Kay spent her labour in James’ room on the lower bunk; rocking back and forwards, rotating her pelvis, burying her face in a pillow, moaning and focussing on her breath. At one point she had a shower but it was a quick change of scene rather than a place she felt good in. A return to the bed. As the contractions continued to intensify we called Ellen and Jane. They came in and were chatty. The contractions were long and strong. Kay liked the inwards pressure as I pushed on her hip bones, sucked up drinks and liked her face being wiped cool. With Ellen and Jane present Marie and I sat in the hall listening for a change of pace, the catch in the voice. And there it was, accompanied by Kay trying more upright positions rather than kneeling forward. She began to hang from the bars of the top bunk, then kneel on the floor with her torso upright though contractions while flopping forward during the rest phase. Marie got her gear ready. The room was squashy. Ellen was still unaware that the birth was imminent at this point and I knew that Kay really wanted birth photos to match her other sons’ births. I tried to quietly hurry Ellen to get the camera organised and to climb over the bed to establish herself in a little pocket of space between in front of the chest of drawers so that she’d have a clear view, not impeded by Marie on the other side. Marie had asked Kay a short while earlier if there was pressure in her bottom. ‘No’, said Kay. ‘No worries. It’ll come’ Soon Kay said ‘pressure… pushing’ and a few pushes later out bundled a baby. I heard Ellen cry excitedly ‘another boy!’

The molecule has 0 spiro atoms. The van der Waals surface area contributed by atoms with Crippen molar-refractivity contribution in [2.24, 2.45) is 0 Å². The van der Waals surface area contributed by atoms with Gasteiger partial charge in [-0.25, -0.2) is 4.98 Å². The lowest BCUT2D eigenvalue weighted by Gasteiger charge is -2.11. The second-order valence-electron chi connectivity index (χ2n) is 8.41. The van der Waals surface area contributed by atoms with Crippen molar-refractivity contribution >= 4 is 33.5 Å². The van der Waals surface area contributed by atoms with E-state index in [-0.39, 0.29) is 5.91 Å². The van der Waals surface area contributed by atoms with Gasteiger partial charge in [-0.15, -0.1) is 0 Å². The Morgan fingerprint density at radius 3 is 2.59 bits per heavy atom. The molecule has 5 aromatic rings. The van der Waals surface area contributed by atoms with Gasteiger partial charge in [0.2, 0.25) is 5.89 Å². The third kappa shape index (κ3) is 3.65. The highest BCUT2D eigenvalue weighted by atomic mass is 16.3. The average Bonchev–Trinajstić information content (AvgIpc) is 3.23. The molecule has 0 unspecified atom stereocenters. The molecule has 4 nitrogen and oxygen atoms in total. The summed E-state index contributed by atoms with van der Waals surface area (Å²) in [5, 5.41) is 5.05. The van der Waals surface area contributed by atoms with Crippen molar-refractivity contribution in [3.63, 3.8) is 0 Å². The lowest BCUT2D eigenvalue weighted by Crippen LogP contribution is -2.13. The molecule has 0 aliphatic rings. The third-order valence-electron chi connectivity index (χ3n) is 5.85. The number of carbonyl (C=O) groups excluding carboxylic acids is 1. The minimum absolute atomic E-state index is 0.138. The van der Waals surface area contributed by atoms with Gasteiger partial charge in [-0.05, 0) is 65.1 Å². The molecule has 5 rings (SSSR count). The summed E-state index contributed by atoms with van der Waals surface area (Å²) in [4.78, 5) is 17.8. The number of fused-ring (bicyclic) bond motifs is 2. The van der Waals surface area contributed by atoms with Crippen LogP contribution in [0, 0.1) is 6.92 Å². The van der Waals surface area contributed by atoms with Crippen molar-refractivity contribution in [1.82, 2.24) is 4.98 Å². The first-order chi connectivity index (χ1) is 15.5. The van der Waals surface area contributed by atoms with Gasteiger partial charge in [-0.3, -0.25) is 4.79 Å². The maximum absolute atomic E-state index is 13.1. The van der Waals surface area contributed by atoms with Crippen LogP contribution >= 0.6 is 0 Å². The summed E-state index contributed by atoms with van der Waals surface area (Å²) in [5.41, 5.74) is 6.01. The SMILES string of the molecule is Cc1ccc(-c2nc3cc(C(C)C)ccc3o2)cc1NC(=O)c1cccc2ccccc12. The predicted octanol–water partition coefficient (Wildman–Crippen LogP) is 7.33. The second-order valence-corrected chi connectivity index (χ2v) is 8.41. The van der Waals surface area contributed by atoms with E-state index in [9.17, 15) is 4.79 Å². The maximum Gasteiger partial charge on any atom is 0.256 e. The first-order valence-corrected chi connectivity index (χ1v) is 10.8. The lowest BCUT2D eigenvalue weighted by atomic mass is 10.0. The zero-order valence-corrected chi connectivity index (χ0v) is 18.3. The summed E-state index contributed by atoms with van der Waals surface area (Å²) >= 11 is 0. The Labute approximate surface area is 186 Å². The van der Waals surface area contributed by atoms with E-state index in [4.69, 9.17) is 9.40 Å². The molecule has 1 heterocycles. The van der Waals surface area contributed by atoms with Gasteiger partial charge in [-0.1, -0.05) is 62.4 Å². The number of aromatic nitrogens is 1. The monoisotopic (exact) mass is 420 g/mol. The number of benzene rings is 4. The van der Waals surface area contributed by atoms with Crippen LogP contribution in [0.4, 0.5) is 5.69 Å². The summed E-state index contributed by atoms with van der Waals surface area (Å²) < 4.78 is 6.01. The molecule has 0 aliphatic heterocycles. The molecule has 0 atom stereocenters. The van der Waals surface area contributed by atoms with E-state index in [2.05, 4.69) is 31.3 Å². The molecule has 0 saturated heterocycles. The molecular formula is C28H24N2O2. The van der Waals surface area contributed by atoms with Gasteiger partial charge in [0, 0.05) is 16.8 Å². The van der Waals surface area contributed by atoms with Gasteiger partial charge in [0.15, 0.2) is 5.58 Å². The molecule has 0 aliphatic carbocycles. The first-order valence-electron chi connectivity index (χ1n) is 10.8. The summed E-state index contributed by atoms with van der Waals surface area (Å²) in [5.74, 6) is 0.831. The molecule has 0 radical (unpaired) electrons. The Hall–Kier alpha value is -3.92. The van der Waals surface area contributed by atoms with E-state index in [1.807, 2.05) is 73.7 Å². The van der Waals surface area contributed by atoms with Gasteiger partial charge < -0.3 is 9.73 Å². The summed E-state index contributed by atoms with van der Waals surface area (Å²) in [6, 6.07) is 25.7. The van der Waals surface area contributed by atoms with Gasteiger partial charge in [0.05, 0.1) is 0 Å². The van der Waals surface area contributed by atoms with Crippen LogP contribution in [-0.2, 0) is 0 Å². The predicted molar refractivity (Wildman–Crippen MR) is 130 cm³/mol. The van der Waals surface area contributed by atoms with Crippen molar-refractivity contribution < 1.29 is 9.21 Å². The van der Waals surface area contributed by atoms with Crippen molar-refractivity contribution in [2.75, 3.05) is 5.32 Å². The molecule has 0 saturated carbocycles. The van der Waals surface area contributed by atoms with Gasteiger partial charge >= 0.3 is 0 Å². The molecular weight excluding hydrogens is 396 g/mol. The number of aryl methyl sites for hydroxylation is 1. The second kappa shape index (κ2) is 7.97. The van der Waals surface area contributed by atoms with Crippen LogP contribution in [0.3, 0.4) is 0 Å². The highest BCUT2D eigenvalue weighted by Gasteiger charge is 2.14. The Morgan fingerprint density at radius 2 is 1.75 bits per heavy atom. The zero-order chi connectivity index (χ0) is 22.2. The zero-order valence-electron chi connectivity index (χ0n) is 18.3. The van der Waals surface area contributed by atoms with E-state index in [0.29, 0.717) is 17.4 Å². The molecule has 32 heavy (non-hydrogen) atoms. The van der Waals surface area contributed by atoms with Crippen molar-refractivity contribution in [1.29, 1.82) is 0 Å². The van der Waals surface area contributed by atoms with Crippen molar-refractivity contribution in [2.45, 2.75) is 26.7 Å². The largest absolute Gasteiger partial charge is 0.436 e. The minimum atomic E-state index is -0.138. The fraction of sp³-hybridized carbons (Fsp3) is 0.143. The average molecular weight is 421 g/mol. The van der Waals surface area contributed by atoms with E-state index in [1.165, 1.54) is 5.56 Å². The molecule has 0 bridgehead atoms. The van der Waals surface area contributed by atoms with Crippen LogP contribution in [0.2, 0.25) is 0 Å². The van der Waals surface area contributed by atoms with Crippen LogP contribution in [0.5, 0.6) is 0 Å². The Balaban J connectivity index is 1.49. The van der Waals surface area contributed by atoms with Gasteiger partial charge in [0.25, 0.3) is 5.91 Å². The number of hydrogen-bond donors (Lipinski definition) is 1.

Kay picked up her baby, at first looking quite dazed that he was in the world and then intently focussing on drinking him in.

John's Birth

written by Margie

Kay was impatient to have her baby and didn’t anticipate having to wait until her due date, the 5th February. There were, however, lots of days it was not suitable; for example other people’s birthdays or James’ first day of high school and so on. I wondered when this birth would fit in and guessed it would have to make room for itself, just as the baby would need to fit in to an already existing, busy family life.